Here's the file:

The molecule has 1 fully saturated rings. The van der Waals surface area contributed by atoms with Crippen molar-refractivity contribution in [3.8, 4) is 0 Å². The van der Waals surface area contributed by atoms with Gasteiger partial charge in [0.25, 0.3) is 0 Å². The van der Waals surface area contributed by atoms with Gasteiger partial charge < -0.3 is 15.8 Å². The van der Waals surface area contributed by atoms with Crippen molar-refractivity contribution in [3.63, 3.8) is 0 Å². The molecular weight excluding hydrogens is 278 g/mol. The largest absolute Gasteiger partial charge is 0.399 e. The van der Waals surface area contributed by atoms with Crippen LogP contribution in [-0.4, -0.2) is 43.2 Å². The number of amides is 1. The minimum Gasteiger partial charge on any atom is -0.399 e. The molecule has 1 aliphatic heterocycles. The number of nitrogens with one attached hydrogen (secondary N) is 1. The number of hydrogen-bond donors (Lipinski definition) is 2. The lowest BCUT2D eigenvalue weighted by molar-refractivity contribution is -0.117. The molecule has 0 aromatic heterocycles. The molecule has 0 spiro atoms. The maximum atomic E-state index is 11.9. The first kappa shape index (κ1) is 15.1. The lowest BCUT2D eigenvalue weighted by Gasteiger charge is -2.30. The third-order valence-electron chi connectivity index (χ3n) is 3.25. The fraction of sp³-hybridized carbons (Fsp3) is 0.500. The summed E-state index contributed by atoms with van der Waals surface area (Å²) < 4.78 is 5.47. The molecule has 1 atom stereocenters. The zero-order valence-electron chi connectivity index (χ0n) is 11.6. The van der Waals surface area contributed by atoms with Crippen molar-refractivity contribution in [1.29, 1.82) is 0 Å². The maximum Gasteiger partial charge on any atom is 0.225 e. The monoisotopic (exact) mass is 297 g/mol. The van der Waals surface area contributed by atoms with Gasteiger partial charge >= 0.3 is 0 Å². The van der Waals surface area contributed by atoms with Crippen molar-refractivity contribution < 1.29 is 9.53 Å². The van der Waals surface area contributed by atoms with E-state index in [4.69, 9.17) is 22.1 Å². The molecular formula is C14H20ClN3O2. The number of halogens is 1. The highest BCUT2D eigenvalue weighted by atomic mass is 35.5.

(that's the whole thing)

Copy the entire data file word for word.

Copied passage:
The molecule has 1 fully saturated rings. The van der Waals surface area contributed by atoms with Crippen molar-refractivity contribution in [3.8, 4) is 0 Å². The van der Waals surface area contributed by atoms with Gasteiger partial charge in [0.25, 0.3) is 0 Å². The van der Waals surface area contributed by atoms with Gasteiger partial charge < -0.3 is 15.8 Å². The van der Waals surface area contributed by atoms with Crippen molar-refractivity contribution in [3.63, 3.8) is 0 Å². The molecular weight excluding hydrogens is 278 g/mol. The largest absolute Gasteiger partial charge is 0.399 e. The van der Waals surface area contributed by atoms with Crippen LogP contribution in [-0.4, -0.2) is 43.2 Å². The number of amides is 1. The minimum Gasteiger partial charge on any atom is -0.399 e. The molecule has 1 aliphatic heterocycles. The number of nitrogens with one attached hydrogen (secondary N) is 1. The number of hydrogen-bond donors (Lipinski definition) is 2. The lowest BCUT2D eigenvalue weighted by molar-refractivity contribution is -0.117. The molecule has 0 aromatic heterocycles. The molecule has 0 spiro atoms. The maximum atomic E-state index is 11.9. The first kappa shape index (κ1) is 15.1. The lowest BCUT2D eigenvalue weighted by Gasteiger charge is -2.30. The third-order valence-electron chi connectivity index (χ3n) is 3.25. The fraction of sp³-hybridized carbons (Fsp3) is 0.500. The summed E-state index contributed by atoms with van der Waals surface area (Å²) < 4.78 is 5.47. The molecule has 1 atom stereocenters. The zero-order valence-electron chi connectivity index (χ0n) is 11.6. The van der Waals surface area contributed by atoms with Crippen molar-refractivity contribution in [1.29, 1.82) is 0 Å². The maximum Gasteiger partial charge on any atom is 0.225 e. The monoisotopic (exact) mass is 297 g/mol. The van der Waals surface area contributed by atoms with Gasteiger partial charge >= 0.3 is 0 Å². The van der Waals surface area contributed by atoms with Crippen molar-refractivity contribution < 1.29 is 9.53 Å². The van der Waals surface area contributed by atoms with E-state index in [4.69, 9.17) is 22.1 Å². The molecular formula is C14H20ClN3O2. The number of halogens is 1. The highest BCUT2D eigenvalue weighted by atomic mass is 35.5.